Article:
Travel Smart:
Southeast Asia’s Colonial Past

Gourmet’s Asia correspondent seeks out the romance of a bygone era in Singapore, Cambodia, and Burma.

There’s no shortage of colonial influence in Southeast Asia, but there is a lack of faithfully maintained architecture—with a few exceptions. Next time you’re in the neighborhood, check out these gems for a sip, a nibble, or a night.

The Amara Sanctuary Resort, Sentosa, Singapore
Most travelers see Sentosa as Singapore’s answer to Disney World. But long before the rides and water games were installed, the island served as a British military fortress. Today, this beautifully restored hotel, a melding of formal British tradition with the best of contemporary design, is home to the city’s finest Japanese restaurant, Si Bon, which is set in an old British chapel. 1 Larkhill Road, Sentosa, Singapore (011-65-6825-3888;; from $600)

The Fullerton, Singapore
Though dwarfed by skyscrapers, the Fullerton Building remains as stately a beacon in Singapore as it did in 1928, when it first opened. It was the city’s largest and most ambitious architectural venture at the time, housing the General Post Office, The Exchange, the Singapore Club, and various government offices. No other hotel does such a good job of marrying Colonial Singapore with its modern persona; book a balcony room overlooking the harbor, and see for yourself. 1 Fullerton Square, Singapore (011-65-6733-8388;; from $429)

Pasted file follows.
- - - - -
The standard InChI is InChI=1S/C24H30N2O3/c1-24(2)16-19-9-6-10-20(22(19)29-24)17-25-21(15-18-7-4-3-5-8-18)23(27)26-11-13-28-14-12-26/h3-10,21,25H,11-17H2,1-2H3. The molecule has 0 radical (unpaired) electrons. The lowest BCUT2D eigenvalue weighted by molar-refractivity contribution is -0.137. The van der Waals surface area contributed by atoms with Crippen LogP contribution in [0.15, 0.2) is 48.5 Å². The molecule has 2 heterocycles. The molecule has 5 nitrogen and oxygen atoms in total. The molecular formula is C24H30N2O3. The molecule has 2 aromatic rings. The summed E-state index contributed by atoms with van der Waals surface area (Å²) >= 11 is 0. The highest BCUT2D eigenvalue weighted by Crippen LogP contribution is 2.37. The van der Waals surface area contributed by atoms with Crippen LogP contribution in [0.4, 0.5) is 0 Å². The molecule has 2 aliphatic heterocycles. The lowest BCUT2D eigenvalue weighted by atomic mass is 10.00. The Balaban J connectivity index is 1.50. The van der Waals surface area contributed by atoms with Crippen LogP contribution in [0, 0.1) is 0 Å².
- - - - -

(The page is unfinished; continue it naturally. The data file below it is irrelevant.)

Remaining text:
Le Royal, Phnom Penh, Cambodia
One of Phnom Penh’s finest accommodations (ask for a room with a claw-foot tub), the French colonial hotel was refurbished and reopened under the Raffles name in 1997. The Andre Malraux and Somerset Maugham suites honor two of the numerous personalities who drew inspiration from Cambodia. You’ll find today’s expats and visiting celebrities at the nightly two-for-one happy hour on the ground floor Elephant Bar. 92 Rukhak Vithei, Phnom Penh (011-23-981-888;; from $425)

The Foreign Correspondents’ Club, Phnom Penh, Cambodia
The “F,” as it’s known, isn’t really one of the dozens of officially recognized journalistic outposts worldwide. But that didn’t stop reporters and photographers from making it their home during the years of war, a coup, a coronation, and several elections. Today, the FCC attracts more tourists than scribes, but its prime riverfront location, in an old open-air French colonial villa, boasts some of the best people watching in town. Sisowash Quay. Phnom Penh (; from $60)

The Strand, Yangon, Myanmar
Stepping into the calm, cool lobby transports you instantly from the bustling Yangon riverfront, with its squeaky rickshaws and shouting vendors, to an oasis of serene formality. Even if you don’t stay at this classic, built in 1901 in Victorian style, you should pop into the Strand Bar for a drink and the unexpectedly fancy hors d’oeuvres. 92 Strand Road, Yangon (011-951-243-377;; from $550)

Sertl Says: The Hotel d’Angkor in Seam Reap is another colonial gem. It’s especially noteworthy now that so many cookie-cutter hotels, few of which come close to the grandeur of this old place, have sprouted up near the incredible Angkor Wat ruins. What other hotel can boast suites named for Jackie Kennedy and Charles de Gaulle, two former guests?

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